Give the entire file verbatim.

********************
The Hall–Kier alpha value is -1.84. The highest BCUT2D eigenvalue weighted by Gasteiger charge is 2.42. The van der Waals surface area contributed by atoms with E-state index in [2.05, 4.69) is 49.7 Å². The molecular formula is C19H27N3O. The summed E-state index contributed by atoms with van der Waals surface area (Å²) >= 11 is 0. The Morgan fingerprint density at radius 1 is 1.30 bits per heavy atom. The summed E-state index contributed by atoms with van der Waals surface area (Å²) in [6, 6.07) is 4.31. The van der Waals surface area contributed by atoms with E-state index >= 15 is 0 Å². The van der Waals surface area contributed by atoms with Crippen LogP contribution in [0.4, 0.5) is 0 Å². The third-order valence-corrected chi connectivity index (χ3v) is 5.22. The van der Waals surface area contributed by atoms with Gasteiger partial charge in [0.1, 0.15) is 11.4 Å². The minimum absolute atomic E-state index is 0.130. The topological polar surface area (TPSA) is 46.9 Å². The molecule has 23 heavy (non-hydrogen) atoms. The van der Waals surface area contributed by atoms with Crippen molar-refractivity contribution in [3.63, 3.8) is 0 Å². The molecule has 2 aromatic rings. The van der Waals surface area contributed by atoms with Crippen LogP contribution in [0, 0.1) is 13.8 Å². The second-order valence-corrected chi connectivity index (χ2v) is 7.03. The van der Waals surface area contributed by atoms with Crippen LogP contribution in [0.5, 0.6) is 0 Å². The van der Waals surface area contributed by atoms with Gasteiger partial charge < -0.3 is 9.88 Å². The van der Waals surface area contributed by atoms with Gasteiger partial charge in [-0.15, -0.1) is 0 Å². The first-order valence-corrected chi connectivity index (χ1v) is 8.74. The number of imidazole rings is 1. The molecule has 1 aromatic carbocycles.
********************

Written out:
The Hall–Kier alpha value is -1.84. The highest BCUT2D eigenvalue weighted by Gasteiger charge is 2.42. The van der Waals surface area contributed by atoms with E-state index in [2.05, 4.69) is 49.7 Å². The molecular formula is C19H27N3O. The summed E-state index contributed by atoms with van der Waals surface area (Å²) >= 11 is 0. The Morgan fingerprint density at radius 1 is 1.30 bits per heavy atom. The summed E-state index contributed by atoms with van der Waals surface area (Å²) in [6, 6.07) is 4.31. The van der Waals surface area contributed by atoms with E-state index >= 15 is 0 Å². The van der Waals surface area contributed by atoms with Crippen LogP contribution in [0.4, 0.5) is 0 Å². The third-order valence-corrected chi connectivity index (χ3v) is 5.22. The van der Waals surface area contributed by atoms with Gasteiger partial charge in [0.1, 0.15) is 11.4 Å². The minimum absolute atomic E-state index is 0.130. The topological polar surface area (TPSA) is 46.9 Å². The molecule has 23 heavy (non-hydrogen) atoms. The van der Waals surface area contributed by atoms with Crippen molar-refractivity contribution in [3.63, 3.8) is 0 Å². The molecule has 2 aromatic rings. The van der Waals surface area contributed by atoms with Crippen LogP contribution in [0, 0.1) is 13.8 Å². The second-order valence-corrected chi connectivity index (χ2v) is 7.03. The van der Waals surface area contributed by atoms with Crippen LogP contribution in [0.5, 0.6) is 0 Å². The van der Waals surface area contributed by atoms with Gasteiger partial charge < -0.3 is 9.88 Å². The van der Waals surface area contributed by atoms with Gasteiger partial charge in [-0.15, -0.1) is 0 Å². The first-order valence-corrected chi connectivity index (χ1v) is 8.74. The number of imidazole rings is 1. The molecule has 1 aromatic carbocycles.